My grandmother had a name for people who were unusual or eccentric in some highly visible way: odd ducks. I've always liked that term because it sounded funny and kind of charming instead of cruel and derisive. It certainly applied to more than one elderly family member, like the one who always refused to wear undergarments because she felt those parts of the anatomy needed to "breathe" (she always wore skirts, however, which was why my mother always made me stand right behind her when we were on stairs or escalators.)
I know I definitely gravitate toward books by certain odd writer birds out there (and not because they refuse to wear underwear.) I enjoy books with an original voice or that defy classification, which in this trend-driven industry is tough to sell. To me a truly gifted storyteller is one whose work doesn't remind me of anyone else's work but stands on its own, separate and unique. But I don't think these writers should all be called ducks, odd or otherwise. While I like ducks, there are a lot of other interesting birds out there who seem to fit better.
Horror and dark fantasy are both genres that have always embraced the innovators among us without burdening them with a lot of preconceived notions about what "must" be in the book. Now that the genres have grown to encompass many sub-genres (urban fantasy, paranormal romance, steampunk, what have you) there's even more room to create. The shadowy elegance and fierce independence of the best writers in these genres make me think of black swans.
Although it's often called formulaic, the romance genre has also been opening up (okay, we've had to use crowbars most of the time to pry open the back doors, but I think the best of today's romance writers are taking us to places we never could dream of twenty years ago.) The romance writer who breaks away from the flock and does something new and different should be called the lone flamingo.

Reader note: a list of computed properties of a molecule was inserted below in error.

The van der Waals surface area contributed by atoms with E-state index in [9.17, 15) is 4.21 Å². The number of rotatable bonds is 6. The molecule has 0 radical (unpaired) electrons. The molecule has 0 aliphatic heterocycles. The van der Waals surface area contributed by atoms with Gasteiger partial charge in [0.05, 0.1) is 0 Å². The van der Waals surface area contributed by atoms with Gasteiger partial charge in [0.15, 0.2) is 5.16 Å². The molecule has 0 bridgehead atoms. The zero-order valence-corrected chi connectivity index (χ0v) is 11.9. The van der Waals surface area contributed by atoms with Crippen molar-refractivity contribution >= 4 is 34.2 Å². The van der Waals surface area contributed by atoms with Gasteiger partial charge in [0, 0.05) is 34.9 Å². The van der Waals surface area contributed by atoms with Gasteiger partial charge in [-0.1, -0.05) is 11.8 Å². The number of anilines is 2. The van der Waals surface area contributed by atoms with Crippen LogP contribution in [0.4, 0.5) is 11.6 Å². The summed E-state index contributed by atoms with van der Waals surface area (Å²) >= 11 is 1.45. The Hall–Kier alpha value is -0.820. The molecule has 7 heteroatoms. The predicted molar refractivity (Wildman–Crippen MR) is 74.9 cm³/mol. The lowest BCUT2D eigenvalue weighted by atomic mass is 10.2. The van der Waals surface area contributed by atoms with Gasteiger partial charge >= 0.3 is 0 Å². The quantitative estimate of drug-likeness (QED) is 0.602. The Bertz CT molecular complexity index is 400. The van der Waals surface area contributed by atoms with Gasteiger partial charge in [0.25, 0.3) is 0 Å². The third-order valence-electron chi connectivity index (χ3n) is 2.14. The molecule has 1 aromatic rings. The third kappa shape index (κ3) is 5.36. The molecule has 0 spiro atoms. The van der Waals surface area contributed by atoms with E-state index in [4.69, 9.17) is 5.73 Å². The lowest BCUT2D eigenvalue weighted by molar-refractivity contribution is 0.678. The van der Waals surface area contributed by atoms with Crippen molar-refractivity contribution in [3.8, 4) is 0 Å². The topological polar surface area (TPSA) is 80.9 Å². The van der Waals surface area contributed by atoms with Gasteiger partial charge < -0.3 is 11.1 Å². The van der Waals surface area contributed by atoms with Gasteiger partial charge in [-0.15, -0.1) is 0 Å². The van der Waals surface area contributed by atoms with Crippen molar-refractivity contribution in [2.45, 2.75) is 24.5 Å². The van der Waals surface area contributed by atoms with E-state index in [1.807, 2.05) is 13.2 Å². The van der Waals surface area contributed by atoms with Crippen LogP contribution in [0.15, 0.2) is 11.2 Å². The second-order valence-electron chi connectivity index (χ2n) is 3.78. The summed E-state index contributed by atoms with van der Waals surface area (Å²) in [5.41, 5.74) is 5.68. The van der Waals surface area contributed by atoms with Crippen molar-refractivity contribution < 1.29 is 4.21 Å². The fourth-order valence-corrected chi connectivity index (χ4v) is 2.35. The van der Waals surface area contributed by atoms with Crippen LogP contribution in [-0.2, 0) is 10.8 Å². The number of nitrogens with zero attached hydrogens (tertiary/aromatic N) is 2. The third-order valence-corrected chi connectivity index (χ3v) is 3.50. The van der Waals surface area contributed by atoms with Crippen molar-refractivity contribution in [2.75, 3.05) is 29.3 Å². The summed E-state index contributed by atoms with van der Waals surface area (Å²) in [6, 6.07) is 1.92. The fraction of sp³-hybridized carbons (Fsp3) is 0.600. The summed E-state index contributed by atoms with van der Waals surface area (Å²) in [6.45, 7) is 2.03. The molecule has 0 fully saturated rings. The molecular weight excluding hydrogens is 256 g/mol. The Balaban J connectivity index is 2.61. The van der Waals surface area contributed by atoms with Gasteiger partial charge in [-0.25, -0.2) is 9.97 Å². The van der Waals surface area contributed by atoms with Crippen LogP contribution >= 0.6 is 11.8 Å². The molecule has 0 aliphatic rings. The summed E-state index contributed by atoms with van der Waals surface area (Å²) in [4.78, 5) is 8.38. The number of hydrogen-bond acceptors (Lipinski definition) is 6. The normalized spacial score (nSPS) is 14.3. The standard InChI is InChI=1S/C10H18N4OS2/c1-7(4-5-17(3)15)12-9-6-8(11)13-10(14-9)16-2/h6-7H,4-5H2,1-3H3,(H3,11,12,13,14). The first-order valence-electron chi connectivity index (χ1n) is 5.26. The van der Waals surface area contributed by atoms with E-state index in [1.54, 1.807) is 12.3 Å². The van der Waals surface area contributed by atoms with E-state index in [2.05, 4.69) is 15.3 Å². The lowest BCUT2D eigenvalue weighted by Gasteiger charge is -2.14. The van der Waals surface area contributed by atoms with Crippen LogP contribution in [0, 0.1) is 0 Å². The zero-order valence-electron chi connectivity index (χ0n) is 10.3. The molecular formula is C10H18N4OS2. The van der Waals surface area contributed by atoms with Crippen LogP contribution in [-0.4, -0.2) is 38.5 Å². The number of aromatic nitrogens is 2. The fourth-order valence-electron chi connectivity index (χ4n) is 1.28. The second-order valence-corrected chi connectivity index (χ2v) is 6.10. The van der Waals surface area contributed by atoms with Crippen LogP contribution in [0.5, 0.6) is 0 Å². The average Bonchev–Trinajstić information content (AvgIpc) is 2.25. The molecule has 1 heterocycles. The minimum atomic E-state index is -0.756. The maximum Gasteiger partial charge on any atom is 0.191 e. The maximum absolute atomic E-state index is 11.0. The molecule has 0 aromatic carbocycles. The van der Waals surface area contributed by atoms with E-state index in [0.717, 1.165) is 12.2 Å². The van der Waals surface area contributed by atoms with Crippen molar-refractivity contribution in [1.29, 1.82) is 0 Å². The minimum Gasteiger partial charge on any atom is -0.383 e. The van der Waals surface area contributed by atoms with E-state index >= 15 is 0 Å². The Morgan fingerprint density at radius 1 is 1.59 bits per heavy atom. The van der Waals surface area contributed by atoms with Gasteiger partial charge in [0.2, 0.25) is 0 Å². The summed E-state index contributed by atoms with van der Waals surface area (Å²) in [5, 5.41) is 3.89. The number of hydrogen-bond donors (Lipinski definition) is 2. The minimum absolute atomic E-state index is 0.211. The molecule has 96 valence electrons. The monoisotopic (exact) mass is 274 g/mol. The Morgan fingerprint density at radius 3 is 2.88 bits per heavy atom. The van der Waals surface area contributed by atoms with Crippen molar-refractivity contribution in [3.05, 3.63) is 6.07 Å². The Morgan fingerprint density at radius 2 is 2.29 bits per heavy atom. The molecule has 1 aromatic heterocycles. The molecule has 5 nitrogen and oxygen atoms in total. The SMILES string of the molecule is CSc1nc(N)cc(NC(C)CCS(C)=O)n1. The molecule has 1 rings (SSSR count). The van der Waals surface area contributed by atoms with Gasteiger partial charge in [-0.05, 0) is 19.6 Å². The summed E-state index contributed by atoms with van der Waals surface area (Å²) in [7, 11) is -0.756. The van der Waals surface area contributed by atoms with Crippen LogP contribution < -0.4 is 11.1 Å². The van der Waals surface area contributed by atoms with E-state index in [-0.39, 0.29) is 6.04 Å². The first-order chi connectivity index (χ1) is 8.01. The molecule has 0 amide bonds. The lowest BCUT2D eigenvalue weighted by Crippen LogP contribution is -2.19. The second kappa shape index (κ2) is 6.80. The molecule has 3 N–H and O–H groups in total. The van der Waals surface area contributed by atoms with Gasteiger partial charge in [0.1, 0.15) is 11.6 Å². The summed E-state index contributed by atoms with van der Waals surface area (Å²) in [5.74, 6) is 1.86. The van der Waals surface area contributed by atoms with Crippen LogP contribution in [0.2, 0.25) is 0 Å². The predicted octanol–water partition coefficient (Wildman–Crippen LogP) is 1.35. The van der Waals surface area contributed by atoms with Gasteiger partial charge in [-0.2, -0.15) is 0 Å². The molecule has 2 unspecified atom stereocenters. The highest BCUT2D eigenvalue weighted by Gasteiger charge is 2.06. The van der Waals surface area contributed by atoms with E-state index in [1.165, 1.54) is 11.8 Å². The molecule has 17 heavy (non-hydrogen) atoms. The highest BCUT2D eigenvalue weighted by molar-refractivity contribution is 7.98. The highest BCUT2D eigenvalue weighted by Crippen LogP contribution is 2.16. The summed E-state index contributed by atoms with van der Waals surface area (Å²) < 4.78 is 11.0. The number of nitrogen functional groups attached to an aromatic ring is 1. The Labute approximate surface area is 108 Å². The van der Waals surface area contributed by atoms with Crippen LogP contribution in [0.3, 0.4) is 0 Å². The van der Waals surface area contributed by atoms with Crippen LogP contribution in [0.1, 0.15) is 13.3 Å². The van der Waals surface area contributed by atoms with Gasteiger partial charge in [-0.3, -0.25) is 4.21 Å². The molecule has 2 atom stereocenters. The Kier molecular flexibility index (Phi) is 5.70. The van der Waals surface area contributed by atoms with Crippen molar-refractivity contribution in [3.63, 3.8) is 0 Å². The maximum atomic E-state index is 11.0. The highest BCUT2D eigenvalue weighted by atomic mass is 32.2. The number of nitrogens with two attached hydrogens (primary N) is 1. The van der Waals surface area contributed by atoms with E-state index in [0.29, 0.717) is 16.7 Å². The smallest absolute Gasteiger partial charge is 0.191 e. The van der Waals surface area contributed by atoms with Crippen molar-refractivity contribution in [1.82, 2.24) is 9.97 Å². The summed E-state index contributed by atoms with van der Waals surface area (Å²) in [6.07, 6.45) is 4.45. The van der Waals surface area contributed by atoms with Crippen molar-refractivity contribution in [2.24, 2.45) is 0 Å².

Inspirational fiction has also been (slowly) going in some different directions. Along with Christian writers who are experimenting with new types of fiction, we now have writers of different faiths building worlds based on their belief systems. Thirty years ago Pat Wallace used astrology to build an alternative Earth based on the zodiac instead of skin color (and probably got a lot of crap for it); now we have stories written by practicing Wiccans, Buddhists, Jews, atheists, you name it (I'd just like to see some sub-category recognition for inspirational writers of other-than-Christian faiths, but I won't hold my breath just yet.) The most original of these soulful writers are doves of many colors.
You don't have to be an odd duck to be a successful writer, but even if you're firmly settled in your flock it doesn't hurt to take some time now and then and write something different. Pick a genre you haven't ever attempted and write some flash fiction, a scene, or a short story. See what you can do with what you haven't tried yet, and maybe you'll find it allows you to spread your wings like nothing else you've done.
Now it's your turn: what sort of writer (or reader) bird are you? Let us know in comments.